It’s a bit hard to define roles and positions in SO. We are a small team and we do pretty much anything and everything ending up involved in all things coffee, from sourcing, quality control, and barista training while always being behind the bar. 

What is your favourite part of the day at work, and why?

Cupping for sure! Something that I’m really passionate about is the sensory aspect of coffee. If it’s quality control or cupping new samples I’m always super excited to do it. 

How do you stay motivated and inspired to keep improving your coffee-making skills?

I’m blessed to be surrounded by coffee professionals and enthusiasts who share the same passion for knowledge and hunt for new experiences. We managed to build a nice and supportive community with the same goals in mind. 

Sustainability and quality are aspects of coffee that don’t have an end, there is always more that we can do and as long as we make these our main goals/values there will always be something that will motivate and inspire us to do better.

If there would be one piece of knowledge about coffee you’d like everyone to know, what would that be?

This is for the Portuguese market but please, sour and bitter are not the same thing haha

You have some nice achievements in championships. Can you tell us more about them? What are the next championships you’d like to compete in?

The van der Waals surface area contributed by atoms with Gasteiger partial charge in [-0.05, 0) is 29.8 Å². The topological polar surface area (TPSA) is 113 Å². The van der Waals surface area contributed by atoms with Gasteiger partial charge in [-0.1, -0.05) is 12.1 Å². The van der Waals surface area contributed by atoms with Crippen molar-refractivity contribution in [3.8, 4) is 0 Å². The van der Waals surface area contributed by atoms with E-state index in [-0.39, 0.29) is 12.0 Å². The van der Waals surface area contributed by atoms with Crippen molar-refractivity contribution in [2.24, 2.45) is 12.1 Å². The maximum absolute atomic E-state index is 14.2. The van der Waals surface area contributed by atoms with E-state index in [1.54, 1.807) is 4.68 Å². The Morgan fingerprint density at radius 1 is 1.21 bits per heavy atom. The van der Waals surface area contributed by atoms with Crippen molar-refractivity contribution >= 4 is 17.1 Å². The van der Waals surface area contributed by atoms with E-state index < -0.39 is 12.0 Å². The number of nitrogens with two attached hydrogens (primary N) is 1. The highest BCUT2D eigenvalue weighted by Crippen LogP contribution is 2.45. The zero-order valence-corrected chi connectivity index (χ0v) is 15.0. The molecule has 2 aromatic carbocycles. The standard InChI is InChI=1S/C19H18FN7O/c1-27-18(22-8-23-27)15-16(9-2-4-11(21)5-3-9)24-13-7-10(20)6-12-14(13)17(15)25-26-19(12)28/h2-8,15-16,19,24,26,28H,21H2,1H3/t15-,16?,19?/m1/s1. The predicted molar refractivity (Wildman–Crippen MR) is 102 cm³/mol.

Competing was never in my plans but in 2022 I was challenged to compete in the Portuguese Nationals and never thought that I could win it. But I knew it would be a very good way for me to challenge myself. The amount of knowledge that we can get just by competing is incredible. 

If anyone is thinking about competing I suggest that you make that a priority for the upcoming months because it will payout regardless of the outcome.

How did it feel to compete on the World Stage?

It was one of the best and most stressful experiences in my life. To be in the same place and sharing the stage with coffee professionals that I considered to be role models was incredible. But being on stage was the easy part. I had to an immense amount of time and effort into my routine. That made me confident when I was presenting to the judges.

The months, weeks, days and minutes before starting were the ones that were super stressful but in retrospect were the ones that made me and the team grow a lot as coffee professionals. To be called off for the semi-finals was the cherry on the cake.  

What is in your opinion the most important thing to have in mind when you start to compete in coffee championships?

Make it a priority, regardless of winning or not. Any coffee competition requires a lot of commitment and it’s from that commitment that all the good things will come.

What coffee challenges are you looking forward to? Any new projects or collaborations?

I’m very excited about what the future has for me and SO. I found here the home that I was looking for since I left Berlin and I feel that with the growing coffee scene in Portugal, a lot of exciting projects will come. 

Quick Fire Questions for Rui Pedro Bastos Pedrosa:

Would you serve filter coffee with milk if asked for it?

Sure thing.

Do you ever take sugar with your coffee?


Do you aim for Sweetness, Acidity, or Body?

Sweet acidity ahah.

Milky or Black?


Slurp or spit?


Espresso of filter coffee?

Filter coffee.

Cake or Pastry with your coffee?


Favourite piece of barista equipment? 

The rags ahahah